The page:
Children—The 411 on Pears!!!
By Dorit author of Celebrating Our Raw Nature
The recipes here have been created for you and only you. This is your own personal chapter in this book. Please feel free to make any scratches, scribbles, or notes in these pages and alter the recipes when you so desire.
What do you know about pears? Please draw a pear. Pears have a very specific shape, don’t they? Here is some information about pears just for you. I encourage you to draw and color them using the information that follows:
There are many kinds of pears. We call that variety. Each variety of pears has a different character, texture, and flavor. Did you know that most pears are European in origin? That is why their names are so European. I have spelled out the pronunciation in parentheses:
- Anjou (On-ju) — These pears are almost egg shaped and are often green or red. This variety is thin-skinned, very juicy, and has a sweet and spicy flavor. They remain the same color as they ripen.
- Bartlett (Bart-let) — These are probably the best-known variety of pear today. They are very sweet and juicy. They are bell shaped and are usually green or red. As Bartletts ripen, their skin brightens in color and takes on a yellow tint.
- Bosc (Bohsk) — It is easy for you to spot these. They can be easily identified by their symmetrical bodies. The Bosc pear has a long, tapering neck, and the color is brown like cinnamon. They are very aromatic, and when they are ripe, the flesh is tender and sweet. Remember, that Bosc, like most pears do not change color as they ripen.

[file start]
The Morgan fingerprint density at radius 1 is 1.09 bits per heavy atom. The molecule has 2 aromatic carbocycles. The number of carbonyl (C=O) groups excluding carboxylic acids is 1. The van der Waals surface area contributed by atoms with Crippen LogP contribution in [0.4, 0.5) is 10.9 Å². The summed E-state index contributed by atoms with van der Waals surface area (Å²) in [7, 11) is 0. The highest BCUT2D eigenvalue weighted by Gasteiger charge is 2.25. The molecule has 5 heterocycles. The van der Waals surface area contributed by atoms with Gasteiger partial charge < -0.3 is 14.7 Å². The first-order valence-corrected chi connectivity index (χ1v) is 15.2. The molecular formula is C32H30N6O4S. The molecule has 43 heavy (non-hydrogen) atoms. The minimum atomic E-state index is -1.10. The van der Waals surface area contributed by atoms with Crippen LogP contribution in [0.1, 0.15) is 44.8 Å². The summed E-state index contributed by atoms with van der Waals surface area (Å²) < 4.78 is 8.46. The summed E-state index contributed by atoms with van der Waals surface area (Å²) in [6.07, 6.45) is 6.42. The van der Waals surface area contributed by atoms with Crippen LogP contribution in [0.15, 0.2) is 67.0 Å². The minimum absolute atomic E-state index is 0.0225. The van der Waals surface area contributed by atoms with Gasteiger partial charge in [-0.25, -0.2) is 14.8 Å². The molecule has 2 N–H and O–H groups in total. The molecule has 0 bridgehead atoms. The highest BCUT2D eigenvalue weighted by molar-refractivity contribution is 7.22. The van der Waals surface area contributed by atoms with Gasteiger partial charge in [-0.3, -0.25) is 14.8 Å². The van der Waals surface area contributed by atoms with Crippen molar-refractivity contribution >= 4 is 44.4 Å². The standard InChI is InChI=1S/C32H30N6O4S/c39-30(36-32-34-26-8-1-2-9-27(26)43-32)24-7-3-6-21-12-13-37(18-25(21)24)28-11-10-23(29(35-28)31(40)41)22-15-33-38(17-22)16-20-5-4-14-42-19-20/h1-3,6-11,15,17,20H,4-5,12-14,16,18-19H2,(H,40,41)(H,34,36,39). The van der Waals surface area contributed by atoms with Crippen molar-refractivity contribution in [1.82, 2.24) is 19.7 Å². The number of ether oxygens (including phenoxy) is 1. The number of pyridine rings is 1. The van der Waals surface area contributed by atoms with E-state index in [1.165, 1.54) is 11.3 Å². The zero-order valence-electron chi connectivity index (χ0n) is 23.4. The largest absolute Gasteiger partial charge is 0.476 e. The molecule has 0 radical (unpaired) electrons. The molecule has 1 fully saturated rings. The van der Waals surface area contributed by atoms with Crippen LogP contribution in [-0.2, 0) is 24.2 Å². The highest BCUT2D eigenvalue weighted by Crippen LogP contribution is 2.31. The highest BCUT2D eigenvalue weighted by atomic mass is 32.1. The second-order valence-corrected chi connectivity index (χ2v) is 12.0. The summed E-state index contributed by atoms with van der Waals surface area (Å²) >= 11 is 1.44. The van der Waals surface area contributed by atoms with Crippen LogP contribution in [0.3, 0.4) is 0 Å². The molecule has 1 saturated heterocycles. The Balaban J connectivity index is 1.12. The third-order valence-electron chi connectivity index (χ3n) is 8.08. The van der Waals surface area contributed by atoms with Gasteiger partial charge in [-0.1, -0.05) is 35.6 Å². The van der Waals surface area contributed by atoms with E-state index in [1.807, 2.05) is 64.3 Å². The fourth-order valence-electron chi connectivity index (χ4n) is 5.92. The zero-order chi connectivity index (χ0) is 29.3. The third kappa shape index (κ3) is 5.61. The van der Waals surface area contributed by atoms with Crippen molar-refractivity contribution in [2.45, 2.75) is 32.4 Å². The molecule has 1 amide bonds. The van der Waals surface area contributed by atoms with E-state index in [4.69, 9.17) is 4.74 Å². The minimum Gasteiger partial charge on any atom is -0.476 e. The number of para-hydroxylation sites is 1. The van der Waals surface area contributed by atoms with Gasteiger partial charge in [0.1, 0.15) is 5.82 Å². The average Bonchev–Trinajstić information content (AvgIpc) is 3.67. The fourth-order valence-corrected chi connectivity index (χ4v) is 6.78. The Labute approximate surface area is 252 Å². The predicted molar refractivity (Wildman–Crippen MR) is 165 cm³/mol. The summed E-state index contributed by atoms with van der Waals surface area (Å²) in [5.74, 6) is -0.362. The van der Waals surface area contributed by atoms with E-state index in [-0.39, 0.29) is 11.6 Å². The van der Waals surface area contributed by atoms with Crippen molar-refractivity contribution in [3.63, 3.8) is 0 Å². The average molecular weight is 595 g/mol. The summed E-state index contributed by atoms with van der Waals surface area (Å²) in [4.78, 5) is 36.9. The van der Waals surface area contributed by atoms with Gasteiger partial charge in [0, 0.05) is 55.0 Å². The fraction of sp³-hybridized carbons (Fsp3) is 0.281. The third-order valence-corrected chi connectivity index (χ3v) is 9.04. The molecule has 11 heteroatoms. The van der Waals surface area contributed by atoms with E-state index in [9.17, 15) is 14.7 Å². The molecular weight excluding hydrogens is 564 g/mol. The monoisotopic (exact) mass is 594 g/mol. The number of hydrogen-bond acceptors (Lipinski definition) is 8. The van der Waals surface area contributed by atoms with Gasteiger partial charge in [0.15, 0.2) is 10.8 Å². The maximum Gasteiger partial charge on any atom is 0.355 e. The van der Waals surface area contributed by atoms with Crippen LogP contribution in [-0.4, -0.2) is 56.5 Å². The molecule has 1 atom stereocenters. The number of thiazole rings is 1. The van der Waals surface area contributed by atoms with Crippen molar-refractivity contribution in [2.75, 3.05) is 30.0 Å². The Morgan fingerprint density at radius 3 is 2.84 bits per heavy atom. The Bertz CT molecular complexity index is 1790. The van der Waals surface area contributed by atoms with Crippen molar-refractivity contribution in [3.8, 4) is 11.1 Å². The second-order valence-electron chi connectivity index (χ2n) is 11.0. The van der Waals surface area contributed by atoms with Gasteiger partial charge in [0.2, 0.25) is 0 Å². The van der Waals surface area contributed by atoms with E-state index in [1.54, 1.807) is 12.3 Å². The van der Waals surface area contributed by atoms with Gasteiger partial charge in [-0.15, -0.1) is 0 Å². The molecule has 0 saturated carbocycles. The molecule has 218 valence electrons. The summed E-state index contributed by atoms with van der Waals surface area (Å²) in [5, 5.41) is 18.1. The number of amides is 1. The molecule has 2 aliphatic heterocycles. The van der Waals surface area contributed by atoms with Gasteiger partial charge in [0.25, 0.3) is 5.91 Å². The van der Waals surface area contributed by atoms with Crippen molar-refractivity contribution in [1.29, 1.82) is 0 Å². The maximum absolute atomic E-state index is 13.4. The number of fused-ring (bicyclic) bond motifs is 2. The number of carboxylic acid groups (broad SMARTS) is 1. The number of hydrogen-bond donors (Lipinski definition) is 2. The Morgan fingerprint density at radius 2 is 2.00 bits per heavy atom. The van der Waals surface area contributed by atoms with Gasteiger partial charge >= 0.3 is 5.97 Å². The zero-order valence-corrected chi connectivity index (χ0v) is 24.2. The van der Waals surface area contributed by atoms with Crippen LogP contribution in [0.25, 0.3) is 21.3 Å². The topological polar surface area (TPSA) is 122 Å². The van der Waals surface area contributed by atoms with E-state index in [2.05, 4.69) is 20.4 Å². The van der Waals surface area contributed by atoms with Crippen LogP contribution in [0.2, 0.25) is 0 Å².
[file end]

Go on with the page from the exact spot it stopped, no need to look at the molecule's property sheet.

- Comice (Co-meece) — These have a chubby shape, with a short neck and stem. They are one of the sweetest and juiciest varieties of pears, and they tend to be greenish-yellow, sometimes with a reddish blush. Comice pears have almost no change in color as they ripen.
- Forelle (For-ell) — These are usually bell shaped, and are small to medium sized.
- Seckel (Seck’l) — In the USA these are the smallest of all the varieties. They are aromatic with a sweet and spicy flavor. They are elliptical and either dark maroon or olive green with a maroon blush.
Now that you have drawn and colored some varieties of pears,
here is some other information for you to know:
- Pears are one of the most unique fruits that ripen best off the tree.
- To ripen pears, place them in a warm place outside of the refrigerator in a fruit bowl or paper bag and remember to go back and check on them daily to judge their degree of ripeness. Also, remember that pears, other than Bartletts, do not dramatically change color as they ripen.
- Did you know that pears ripen from the inside out? They do. So check the neck or near the neck for ripeness. By the time a pear is soft in the middle, it might be over ripe.
- Use the thumb test: press gently with your thumb near the stem end of the pear. When it gives slightly, the pear is ripe. Once ripe, if you are not going to eat them soon, then you may put them in the refrigerator. You can usually store them for 2-3 days.